Apologies in the discourse of politicians: A pragmatic approach

  • James Murphy

Student thesis: Phd


In this thesis, I analyse apologies produced by British political figures from a pragmaticperspective. In particular, I seek to explain the function of political apologies anddescribe the form they take. In order to give a thorough account of the speech actof apologising in the public sphere, I look to a variety of genres for data. The set ofremedial acts scrutinised in this study come from debates and statements in the Houseof Commons, the Leveson Inquiry and news interviews.The differences in communicative practices between these data sources mean thatthe types of apology that come about within each genre are varied. Many ofthe parliamentary apologies are monologic, whereas the apologetic actions foundat the Leveson Inquiry and in news interviews are dialogic and, to some extent,co-constructed between participants. These differences mean that a variety oftheoretical approaches are taken in analysing the data - speech act theory (Austin,1962; Searle, 1969) and generalised conversational implicature theory (Levinson,2000) feature heavily in the discussion of monologic apologies. Apologies producedwithin an interactive, 'conversational' setting are treated using developments inconversation analysis (amongst others see: Sacks, 1992; Schegloff, 2007). I attemptto reconcile these two, quite different, approaches to discourse at various points inthe thesis, arguing that conversation analysis lacks a theory of how interlocutorsunderstand what actions are happening in interaction (and this is provided by speechact theory) and speech act theory lacks a detailed focus on what actually happens inlanguage as interaction (provided by conversation analysis).On the basis of the apology data scrutinised in the thesis, I propose a set of felicityconditions for the speech act of apology (chapter 2) and discuss how the apology (andspeech acts broadly) should be considered as prototype entities (chapter 8).I show that when apologising for actions which they have committed, politicians aremore fulsome in their apologies than we are in everyday conversation. I also show thatthey use more explicit apology tokens than is found in quotidian talk (chapter 3). Whenapologising for historical wrongs, I demonstrate that apologising is a backgrounded actand the focus of the statement is on being clear and unequivocal about the nature ofthe offences for which the government is apologising (chapter 6).I also argue that political apologies in interactive settings are best thought of as actionchains (Pomerantz, 1978). That is to say, apologies in these environments may elicit aresponse from an interlocutor, but do not need to (chapters 4 & 5). This is quite unlikeeveryday talk (cf Robinson, 2004).I discuss how apology tokens may be used in the performance of other acts, includingintroducing dissent and undertaking serious face threat. I suggest that this comes aboutbecause apology tokens exist on a cline of pragmaticalisation (chapter 7).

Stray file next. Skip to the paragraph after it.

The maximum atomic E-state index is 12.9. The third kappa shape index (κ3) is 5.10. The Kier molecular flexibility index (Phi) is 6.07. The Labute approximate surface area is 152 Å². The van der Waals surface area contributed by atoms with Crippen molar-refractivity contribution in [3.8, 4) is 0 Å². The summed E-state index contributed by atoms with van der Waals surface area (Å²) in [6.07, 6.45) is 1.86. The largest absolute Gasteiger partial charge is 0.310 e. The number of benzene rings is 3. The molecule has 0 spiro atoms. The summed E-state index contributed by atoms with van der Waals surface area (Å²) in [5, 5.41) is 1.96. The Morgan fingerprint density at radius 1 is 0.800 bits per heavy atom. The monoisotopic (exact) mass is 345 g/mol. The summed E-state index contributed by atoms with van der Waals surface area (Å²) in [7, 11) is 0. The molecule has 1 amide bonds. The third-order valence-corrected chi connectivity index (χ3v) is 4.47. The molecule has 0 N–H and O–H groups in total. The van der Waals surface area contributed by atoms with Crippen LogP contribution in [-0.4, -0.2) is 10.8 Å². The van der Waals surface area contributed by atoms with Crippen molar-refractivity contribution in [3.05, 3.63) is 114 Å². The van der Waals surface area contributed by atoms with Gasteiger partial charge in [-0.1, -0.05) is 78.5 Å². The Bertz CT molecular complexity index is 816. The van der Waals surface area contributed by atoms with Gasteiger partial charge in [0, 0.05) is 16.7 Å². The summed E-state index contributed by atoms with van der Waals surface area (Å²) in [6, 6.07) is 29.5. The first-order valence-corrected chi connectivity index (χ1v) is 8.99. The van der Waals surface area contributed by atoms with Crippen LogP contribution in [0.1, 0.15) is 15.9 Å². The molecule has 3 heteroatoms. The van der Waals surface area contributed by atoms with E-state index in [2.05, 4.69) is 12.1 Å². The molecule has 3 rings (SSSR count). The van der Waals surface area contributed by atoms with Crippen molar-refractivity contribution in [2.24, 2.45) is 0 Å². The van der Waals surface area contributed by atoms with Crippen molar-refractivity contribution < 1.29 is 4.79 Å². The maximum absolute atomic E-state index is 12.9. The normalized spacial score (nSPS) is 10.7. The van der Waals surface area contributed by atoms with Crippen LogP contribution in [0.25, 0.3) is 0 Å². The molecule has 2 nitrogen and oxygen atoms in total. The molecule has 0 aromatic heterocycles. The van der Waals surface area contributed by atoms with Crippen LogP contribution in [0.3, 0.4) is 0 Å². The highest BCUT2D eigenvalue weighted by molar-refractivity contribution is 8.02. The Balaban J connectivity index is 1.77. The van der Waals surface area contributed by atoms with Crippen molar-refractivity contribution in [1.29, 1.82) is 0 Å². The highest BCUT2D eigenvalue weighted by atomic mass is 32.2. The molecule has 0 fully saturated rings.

Date of Award31 Dec 2014
Original languageEnglish
Awarding Institution
  • The University of Manchester
SupervisorMaj-Britt Mosegaard Hansen (Supervisor) & Erik Schleef (Supervisor)


  • apologies, remedial actions, political discourse

Cite this